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Congressman Lacy Clay

Representing the 1st District of Missouri

U.S. House Passes Clay’s African American Civil Rights Network Act

July 26, 2017
Press Release

Bill Would Preserve Historic Sites and Help Tell the Real History of the 20th Century Civil Rights Struggle

WASHINGTON, DC – The U.S. House of Representatives has passed H.R. 1927, the African American Civil Rights Network Act of 2017, important new legislation authored by Congressman Wm. Lacy Clay (D) Missouri.  The bipartisan act, which was approved with 72 cosponsors from across the nation, including Congressman Jason Smith (R) Missouri; will help preserve, illuminate and tell the still largely untold story of the 20th Century struggle for Civil Rights.

The legislation directs the Secretary of the Interior to identify and create a national network of historic sites, stories, research facilities and educational programs connected to the modern African American civil rights movement.

In remarks on the House floor today, Mr. Clay said in-part;

Our legislation would authorize the National Park Service to establish a program to preserve and protect the memory of the people and places that were significant in the struggle to secure equal rights for African Americans during the 20th century civil rights era between 1939-1968.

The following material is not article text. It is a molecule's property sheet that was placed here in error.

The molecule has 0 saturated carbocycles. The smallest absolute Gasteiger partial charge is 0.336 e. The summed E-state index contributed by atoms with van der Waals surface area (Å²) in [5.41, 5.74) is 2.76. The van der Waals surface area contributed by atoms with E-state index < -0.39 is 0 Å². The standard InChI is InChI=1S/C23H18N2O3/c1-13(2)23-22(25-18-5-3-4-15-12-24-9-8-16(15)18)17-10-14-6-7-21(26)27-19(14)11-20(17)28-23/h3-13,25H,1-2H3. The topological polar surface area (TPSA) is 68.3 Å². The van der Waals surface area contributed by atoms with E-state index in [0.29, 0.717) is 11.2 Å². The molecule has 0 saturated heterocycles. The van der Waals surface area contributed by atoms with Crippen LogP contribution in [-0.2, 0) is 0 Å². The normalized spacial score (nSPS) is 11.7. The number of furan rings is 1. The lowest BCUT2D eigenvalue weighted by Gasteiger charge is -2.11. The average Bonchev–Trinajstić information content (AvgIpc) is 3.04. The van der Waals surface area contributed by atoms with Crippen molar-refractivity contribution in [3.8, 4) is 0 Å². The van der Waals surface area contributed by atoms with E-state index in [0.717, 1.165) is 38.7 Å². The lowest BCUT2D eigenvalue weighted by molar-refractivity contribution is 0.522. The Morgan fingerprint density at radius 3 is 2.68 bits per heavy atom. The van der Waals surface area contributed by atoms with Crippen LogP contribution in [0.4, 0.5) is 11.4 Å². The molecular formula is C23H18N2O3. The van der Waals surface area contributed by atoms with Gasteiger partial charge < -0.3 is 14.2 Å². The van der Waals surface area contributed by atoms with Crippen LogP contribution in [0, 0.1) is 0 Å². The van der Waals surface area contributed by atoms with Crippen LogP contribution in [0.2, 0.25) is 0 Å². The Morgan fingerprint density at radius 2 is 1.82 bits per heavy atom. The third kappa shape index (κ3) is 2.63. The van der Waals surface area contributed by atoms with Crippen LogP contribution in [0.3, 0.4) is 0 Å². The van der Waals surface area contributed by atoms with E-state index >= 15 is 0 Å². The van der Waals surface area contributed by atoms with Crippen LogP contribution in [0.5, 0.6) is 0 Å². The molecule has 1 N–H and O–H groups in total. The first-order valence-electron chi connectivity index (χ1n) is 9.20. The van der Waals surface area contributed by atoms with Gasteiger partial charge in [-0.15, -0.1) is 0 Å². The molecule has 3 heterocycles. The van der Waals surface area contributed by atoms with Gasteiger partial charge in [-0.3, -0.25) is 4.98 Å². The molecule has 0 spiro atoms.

Young Americans find it difficult to believe that racial segregation was once considered normal and necessary in some parts of the United States.

I truly believe that the healing potential for this legislation is essential to bringing our nation together.

The historic network that H.R. 1927 would create would offer tremendous educational opportunities by recognizing those brave souls from all walks of life who fought to make the promises enshrined in our constitution finally ring true for every American, regardless of the color of their skin.

Across this great country, precious historic waypoints along the routes of that still largely untold story are at risk of being lost forever.  

My hope is that the historic civil rights trails and the programs that will grow from this act will honestly tell the full and sometimes painful story of the struggle for civil rights.

Not just for African Americans, but to foster healing, tolerance and understanding among all Americans.

The struggle for freedom and equality is one of the truly magnificent and heroic episodes of our nation’s history.

And when we are presented with a bipartisan opportunity to embrace the transformative power of the real American story…

We should seize it.”

 

 

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